TASE Head Calls on Gov’t to Slash Capital Gains Tax

New chief of the TA exchange says reducing tax from 25 to 10% would lure many more to sagging equity market

A digital ticker shows financial information outside the entrance to the Tel Aviv Stock Exchange, August 4, 2016.
Rina Castelnuovo, Bloomberg

The new head of Israel’s stock exchange called on the government to lower the country’s capital gains tax from the present 25 percent, to encourage more investment from the public.

“We think 25 percent for private investors is too high,” Itai Ben-Zeev, the chief executive of the Tel Aviv Stock Exchange (TASE), told Reuters after a news conference on Tuesday.

“If it goes from 25 to 10 percent, immediately you will see a shift of people coming to the equity market.”

Israel’s Finance Ministry said it was studying the issue.

The TASE has seen trading volumes and company listings drop in recent years. Volumes are down 40% since MCSI upgraded Israel to developed-market status in 2010, Bloomberg noted.

Ben-Zeev partly blamed the capital gains tax, which he said encouraged the public to invest in other assets such as real estate, where landlords pay minimal tax on rental income. Israeli home prices have more than doubled since 2007.

Sluggish trading has pushed local money managers to invest much of their portfolios abroad, Ben-Zeev said, according to Bloomberg. Furthermore, many companies have delisted in order to avoid regulation. Many high-tech companies choose to raise money through VC or on foreign exchanges for the same reason, he said, according to Bloomberg.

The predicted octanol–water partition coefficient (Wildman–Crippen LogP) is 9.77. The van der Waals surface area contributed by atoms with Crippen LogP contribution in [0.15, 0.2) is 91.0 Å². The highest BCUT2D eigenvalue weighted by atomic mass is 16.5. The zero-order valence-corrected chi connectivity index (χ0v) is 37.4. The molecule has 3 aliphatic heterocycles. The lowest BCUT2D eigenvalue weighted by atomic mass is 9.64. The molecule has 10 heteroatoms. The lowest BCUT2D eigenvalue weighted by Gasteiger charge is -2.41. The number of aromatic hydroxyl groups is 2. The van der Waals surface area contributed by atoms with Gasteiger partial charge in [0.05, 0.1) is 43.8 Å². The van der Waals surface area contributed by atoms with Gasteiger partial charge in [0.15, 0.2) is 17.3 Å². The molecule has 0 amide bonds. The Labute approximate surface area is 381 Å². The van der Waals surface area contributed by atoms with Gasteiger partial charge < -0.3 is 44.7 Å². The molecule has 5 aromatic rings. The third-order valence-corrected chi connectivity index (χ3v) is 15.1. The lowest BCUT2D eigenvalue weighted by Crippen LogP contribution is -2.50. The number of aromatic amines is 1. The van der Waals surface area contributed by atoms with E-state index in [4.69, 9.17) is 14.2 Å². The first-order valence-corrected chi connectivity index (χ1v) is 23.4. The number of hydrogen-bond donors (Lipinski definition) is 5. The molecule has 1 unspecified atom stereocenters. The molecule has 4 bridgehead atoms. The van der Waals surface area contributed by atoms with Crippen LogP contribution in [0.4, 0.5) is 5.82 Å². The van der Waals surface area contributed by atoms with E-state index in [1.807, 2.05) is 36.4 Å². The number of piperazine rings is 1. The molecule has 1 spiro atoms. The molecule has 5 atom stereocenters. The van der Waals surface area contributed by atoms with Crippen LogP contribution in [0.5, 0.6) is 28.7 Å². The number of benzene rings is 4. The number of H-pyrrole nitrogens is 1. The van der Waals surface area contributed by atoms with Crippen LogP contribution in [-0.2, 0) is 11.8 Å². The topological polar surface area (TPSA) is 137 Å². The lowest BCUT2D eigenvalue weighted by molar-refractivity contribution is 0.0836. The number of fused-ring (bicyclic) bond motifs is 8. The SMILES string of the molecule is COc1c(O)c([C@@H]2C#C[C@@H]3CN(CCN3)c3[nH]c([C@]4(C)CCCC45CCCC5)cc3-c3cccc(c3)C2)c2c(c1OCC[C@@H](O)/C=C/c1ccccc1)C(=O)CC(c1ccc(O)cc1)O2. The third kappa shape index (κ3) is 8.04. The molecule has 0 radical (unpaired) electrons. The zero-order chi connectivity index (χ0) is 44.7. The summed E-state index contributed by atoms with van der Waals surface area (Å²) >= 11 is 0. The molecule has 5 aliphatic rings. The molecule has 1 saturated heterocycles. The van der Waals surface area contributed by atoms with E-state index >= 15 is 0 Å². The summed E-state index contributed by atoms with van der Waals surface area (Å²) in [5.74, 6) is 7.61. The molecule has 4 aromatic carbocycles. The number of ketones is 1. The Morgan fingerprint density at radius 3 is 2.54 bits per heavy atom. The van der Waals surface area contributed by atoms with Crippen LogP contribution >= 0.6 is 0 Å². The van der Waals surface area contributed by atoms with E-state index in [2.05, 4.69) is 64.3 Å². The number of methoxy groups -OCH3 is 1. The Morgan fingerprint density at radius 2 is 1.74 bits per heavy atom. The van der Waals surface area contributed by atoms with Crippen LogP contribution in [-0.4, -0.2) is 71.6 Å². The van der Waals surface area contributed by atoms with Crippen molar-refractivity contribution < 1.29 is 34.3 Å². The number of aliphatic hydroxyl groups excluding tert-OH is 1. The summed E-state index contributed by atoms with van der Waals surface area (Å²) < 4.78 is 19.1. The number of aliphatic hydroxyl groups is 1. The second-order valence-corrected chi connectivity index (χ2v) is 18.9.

Securities regulator Shmuel Hauser last year blamed some of the exchange’s woes on an anti-business environment in Israel and hefty regulations the agency is in the process of easing.

“We have had more IPOs in the first quarter than we had in the entire previous year and we have a pipeline for more IPOs and new debt offerings,” Ben-Zeev said.

So far in 2017, five initial public offerings have been made, totaling some $400 million, versus three in all of 2016. Daily trading volume has risen to 1.6 billion shekels ($439 million) on average, from 1.3 billion daily last year.

“We definitely feel the sentiment has changed,” said Ben-Zeev. “We hear it from underwriters and companies.”

In his first news conference since taking office at the start of 2017, Ben-Zeev outlined a plan to further boost the market. It included striving for the privatization of as many as 15 state-owned companies through the stock exchange with a combined market value of about 15 billion shekels.

They include two of Israel’s ports, the post office, water company, three defense contractors and electricity utility Israel Electric.

Ben-Zeev also wants to bring about 90 Israeli companies that are traded abroad to list in Tel Aviv as well as hundreds of small and medium-size firms and high-tech growth companies. He is also seeking to boost liquidity by enabling banks to become market makers in stocks, a move that requires approval from the supervisor of banks.

Ben-Zeev is also calling for reduced regulation to encourage local institutional investment in Israeli stocks, and introducing the securitization of loans such as mortgages, Bloomberg reported.